The weevils work by laying eggs in the plant’s flowers. The hatched larvae then tunnel into the stem and feed on the plant. By feeding on the plant, they control its ability to grow and spread. In Australia, the weevils have successfully controlled parthenium, particularly in drought-prone areas.

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Local authorities in Pakistan have approved the weevils’ release into the wild. Ongoing monitoring has been essential to ensure that the weevils survive the winter. The weevil has shown great promise. Dr Phil Weyl leads the project under the PlantwisePlus programme. In the spring of 2023, he reviewed the weevils at the release sites. And he found that they had successfully overwintered.

Upscaling the release of the weevil

PlantwisePlus has trained people in many institutions in Pakistan to manage more releases in their local areas. The goal is to release 10,000 adult weevils by the end of 2023. So far, they have released about 10,150.

In June 2023, the project team released 500 Listronotus setosipennis weevils at multiple sites in Pakistan. The release ceremony at NARC was attended by Dr. Ghulam Muhammad Ali, Chairman of the Pakistan Agricultural Research Council (PARC). Dr. Babar Bajwa, Senior Regional Director, Asia, represented CABI at the event.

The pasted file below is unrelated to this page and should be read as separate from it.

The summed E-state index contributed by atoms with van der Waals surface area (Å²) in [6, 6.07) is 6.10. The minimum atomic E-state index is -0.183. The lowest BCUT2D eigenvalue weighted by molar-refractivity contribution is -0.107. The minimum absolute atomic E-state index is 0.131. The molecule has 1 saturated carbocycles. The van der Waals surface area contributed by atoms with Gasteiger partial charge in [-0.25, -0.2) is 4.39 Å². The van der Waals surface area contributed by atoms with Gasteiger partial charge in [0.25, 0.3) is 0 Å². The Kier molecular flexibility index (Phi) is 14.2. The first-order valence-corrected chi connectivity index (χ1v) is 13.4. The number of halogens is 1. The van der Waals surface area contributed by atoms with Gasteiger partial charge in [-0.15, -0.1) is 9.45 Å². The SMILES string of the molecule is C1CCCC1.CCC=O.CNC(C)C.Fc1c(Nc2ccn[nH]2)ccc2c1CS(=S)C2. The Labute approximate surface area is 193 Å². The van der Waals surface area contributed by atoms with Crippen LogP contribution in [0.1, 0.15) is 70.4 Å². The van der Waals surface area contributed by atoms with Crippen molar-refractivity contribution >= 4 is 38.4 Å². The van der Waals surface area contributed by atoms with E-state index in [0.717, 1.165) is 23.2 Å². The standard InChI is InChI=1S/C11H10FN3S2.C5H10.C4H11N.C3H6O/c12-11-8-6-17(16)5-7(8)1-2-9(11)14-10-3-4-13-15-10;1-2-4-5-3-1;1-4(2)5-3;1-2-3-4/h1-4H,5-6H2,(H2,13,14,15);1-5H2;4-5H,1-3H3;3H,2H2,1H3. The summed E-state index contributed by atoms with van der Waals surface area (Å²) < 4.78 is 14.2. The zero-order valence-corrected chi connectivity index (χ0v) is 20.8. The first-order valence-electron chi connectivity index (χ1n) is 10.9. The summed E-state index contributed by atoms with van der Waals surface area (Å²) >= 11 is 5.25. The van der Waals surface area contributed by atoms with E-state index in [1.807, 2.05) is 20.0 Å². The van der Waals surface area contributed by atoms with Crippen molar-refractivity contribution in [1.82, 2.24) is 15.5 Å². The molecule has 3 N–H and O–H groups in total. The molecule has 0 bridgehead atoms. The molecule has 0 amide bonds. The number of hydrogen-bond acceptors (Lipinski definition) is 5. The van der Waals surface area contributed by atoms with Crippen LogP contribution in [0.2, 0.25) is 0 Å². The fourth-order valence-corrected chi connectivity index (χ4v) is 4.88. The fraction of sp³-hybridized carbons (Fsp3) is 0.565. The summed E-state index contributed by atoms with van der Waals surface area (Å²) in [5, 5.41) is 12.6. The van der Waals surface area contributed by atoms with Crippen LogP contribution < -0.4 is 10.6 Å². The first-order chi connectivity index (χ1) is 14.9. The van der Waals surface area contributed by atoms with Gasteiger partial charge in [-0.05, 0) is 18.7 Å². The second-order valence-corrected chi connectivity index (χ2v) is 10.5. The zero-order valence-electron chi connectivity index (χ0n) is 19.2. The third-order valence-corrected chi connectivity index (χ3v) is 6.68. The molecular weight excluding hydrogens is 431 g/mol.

This PlantwisePlus collaboration has brought about a breakthrough in combating parthenium weed. The introduction of the stem boring weevil shows signs of great success. It offers a more sustainable way to manage the spread of parthenium without relying on harmful chemicals or machinery.

CABI aims to publish the project results in 2023, contributing valuable data to further control parthenium weed in Pakistan.

For more information about, see CABI’s parthenium weed portal.

Read more

Biocontrol agent released to control noxious parthenium weed in Pakistan

Training workshop focuses on rearing of stem boring weevil to fight noxious parthenium weed in Pakistan

Can beneficial insects control parthenium weed in Pakistan to safeguard crops?

Rooting out parthenium weed in Pakistan


PlantwisePlus is financially supported by the Directorate-General for International Cooperation (DGIS), Netherlands; European Commission Directorate General for International Partnerships (INTPA, EU); the Foreign, Commonwealth & Development Office (FCDO), United Kingdom; the Swiss Agency for Development and Cooperation (SDC); the Australian Centre for International Agricultural Research (ACIAR); the Ministry of Agriculture of the People’s Republic of China (MARA)

All images are ©CABI

PakistanParthenium hysterophorusbiocontrolbiological controlinvasive speciesparthenium weedpesticide risk reductionweevil

Invasive species

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If you are active in the field of plant health or development and would like to contribute to the Plantwise Blog, please contact Donna Hutchinson. We are happy to post any credible articles that we think would be of interest to our readership.

Views expressed in contributions do not necessarily reflect official CABI or Plantwise positions.